Rehumanizing Through Dialogue
I have been thrilled to have been part of the Annual Conference of the Academy of Professional Dialogue (www.aofpd.org) this whole week. Every day has been incredible with tons of learning and sharing about the promise and possibilities that dialogue brings to the world. The conference theme “The World needs Dialogue now” is such an important clarion call to all of us practitioners to step up our game, to unify and to amplify our efforts. The most fascinating day was Day 2 of course, as the Virginia Department of Corrections presented how they have embraced dialogue to create a healing environment; to bring dialogue into a state agency of corrections is totally magical and yet natural to me- private corporations cannot take their ball of the profit goal, but state agencies perhaps have more “freedom” in that sense. It is such an impressive accomplishment and one can see the dialogic culture present in every member with great passion!
I presented a paper titled “Women Weaving Peace”, which described how a group of interfaith women in Bergen County, NJ used dialogue to build deeper understanding and to develop as a community. Through dialogue, we developed deep relationships and surfaced shared values that we would all honor and practice. Indeed these values have been preached by all faiths for millennia, and as we dialogue we discover how much in common we have as human beings underneath our different faiths, flags or races. Hence the dialogue “rehumanizes” us all in each other’s mindsets and that fosters new actions, sometimes quite bold. I shared the story of one Christian woman who would bystand if a Muslim woman in hijab was being disrespected in the public; after our dialogues she became an intervener and would offer help and support.
My own experience in dialogue goes back decades, both in corporate and non-profit settings. I have been naturally drawn to this as it seems to be the simplest-and the most challenging-method of connecting human beings in being, thought and action. Ancient tribes and indigenous races practiced it in various forms. I can imagine their dialogue incorporating fewer spoken conversations and more being in relation and connecting through unspoken bonds and common values.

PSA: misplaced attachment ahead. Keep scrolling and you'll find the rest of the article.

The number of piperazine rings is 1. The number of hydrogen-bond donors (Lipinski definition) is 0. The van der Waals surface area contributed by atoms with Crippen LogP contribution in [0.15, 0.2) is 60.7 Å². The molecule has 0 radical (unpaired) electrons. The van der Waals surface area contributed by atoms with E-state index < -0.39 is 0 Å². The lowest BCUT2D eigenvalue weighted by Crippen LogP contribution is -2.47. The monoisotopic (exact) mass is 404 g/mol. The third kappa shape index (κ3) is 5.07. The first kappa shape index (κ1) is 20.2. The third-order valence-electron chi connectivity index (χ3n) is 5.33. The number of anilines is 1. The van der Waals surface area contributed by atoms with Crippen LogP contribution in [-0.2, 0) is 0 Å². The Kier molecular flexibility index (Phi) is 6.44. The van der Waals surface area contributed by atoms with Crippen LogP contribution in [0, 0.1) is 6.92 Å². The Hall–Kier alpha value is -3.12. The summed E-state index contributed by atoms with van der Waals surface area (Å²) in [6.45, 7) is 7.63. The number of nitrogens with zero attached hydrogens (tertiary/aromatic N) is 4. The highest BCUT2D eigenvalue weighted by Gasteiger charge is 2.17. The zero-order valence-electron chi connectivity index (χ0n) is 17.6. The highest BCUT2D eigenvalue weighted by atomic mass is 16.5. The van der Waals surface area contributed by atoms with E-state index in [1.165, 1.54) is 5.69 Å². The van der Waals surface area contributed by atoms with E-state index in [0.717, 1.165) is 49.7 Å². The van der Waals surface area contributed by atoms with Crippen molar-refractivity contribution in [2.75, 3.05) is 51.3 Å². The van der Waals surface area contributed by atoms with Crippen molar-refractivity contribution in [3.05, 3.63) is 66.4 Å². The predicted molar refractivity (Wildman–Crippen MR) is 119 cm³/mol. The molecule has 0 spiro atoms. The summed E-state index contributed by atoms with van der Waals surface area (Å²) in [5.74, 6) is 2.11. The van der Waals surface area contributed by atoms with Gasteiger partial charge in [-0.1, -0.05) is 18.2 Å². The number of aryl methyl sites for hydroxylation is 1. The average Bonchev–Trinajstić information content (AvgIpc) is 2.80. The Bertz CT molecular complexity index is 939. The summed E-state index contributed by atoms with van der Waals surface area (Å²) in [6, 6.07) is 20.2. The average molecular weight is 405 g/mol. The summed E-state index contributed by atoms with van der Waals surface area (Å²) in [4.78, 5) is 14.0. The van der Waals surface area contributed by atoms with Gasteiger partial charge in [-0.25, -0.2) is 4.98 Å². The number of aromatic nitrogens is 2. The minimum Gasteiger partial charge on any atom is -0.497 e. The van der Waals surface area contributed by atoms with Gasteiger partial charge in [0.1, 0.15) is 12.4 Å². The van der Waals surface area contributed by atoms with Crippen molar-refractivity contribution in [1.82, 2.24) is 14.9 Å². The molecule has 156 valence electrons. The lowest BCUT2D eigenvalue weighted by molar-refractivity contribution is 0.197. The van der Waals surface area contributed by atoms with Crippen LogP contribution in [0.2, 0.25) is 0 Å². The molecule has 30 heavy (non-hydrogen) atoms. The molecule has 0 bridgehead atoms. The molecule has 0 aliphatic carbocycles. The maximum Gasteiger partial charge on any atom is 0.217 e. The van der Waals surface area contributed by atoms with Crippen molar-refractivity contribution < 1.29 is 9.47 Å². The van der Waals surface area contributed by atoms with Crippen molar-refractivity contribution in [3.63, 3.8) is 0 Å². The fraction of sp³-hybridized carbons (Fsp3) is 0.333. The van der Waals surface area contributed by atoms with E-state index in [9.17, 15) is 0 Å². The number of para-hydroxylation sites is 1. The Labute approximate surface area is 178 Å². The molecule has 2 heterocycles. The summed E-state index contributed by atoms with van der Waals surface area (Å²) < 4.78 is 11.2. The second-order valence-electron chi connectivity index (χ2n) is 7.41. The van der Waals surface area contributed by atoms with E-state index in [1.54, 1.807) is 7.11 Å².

Even in the modern form of dialogue, especially those elucidated by David Bohm and his followers, which this Academy is committed to, it certainly enacts noble values indirectly, such as inclusion, respect, generosity, etc. These values are translated into practices, such as deep- or generous- listening, gentle or mindful speaking, suspending judgment. I particularly like David Bohm’s metaphor of “suspending judgements is like hanging out our assumptions to dry like laundry!” or some such phrase.
In my own form of dialogue, which I call Sufidialogue, we incorporate the inner work of the Sufi seeker with the outer work in the form of dialogue. The inner work helps us reconnect to our higher self, or the soul (as a believer would call it), which has been eclipsed by our selfish ego. The Selfish ego separates, competes, judges, tempts and makes us forget our interconnectedness and unity as beings. As we engage in our inner dialogue and re-examine our thoughts, our emotions, and begin to excavate the richness of learnings, we change and create a ripple effect around us which deepens the external dialogue we have. Hence the saying “you can only change yourself, not others”.
As we look around our world today with alarm at the rising hatred, violence and greed, we should not give up hope and continue to seek opportunities to rehumanize ourselves through dialogue, both inner and outer. We have lost our way, and are out on a limb as a human race. We have lost our “Insaniyet” -an Urdu and Turkish word-which means our humanity, as we clearly act inhumanly. So let’s dust off those ancient values advocated by all faiths and traditions, and rehumanize ourselves through inner and outer dialogue. Let’s be worthy of the gift of life that we got so lucky to have!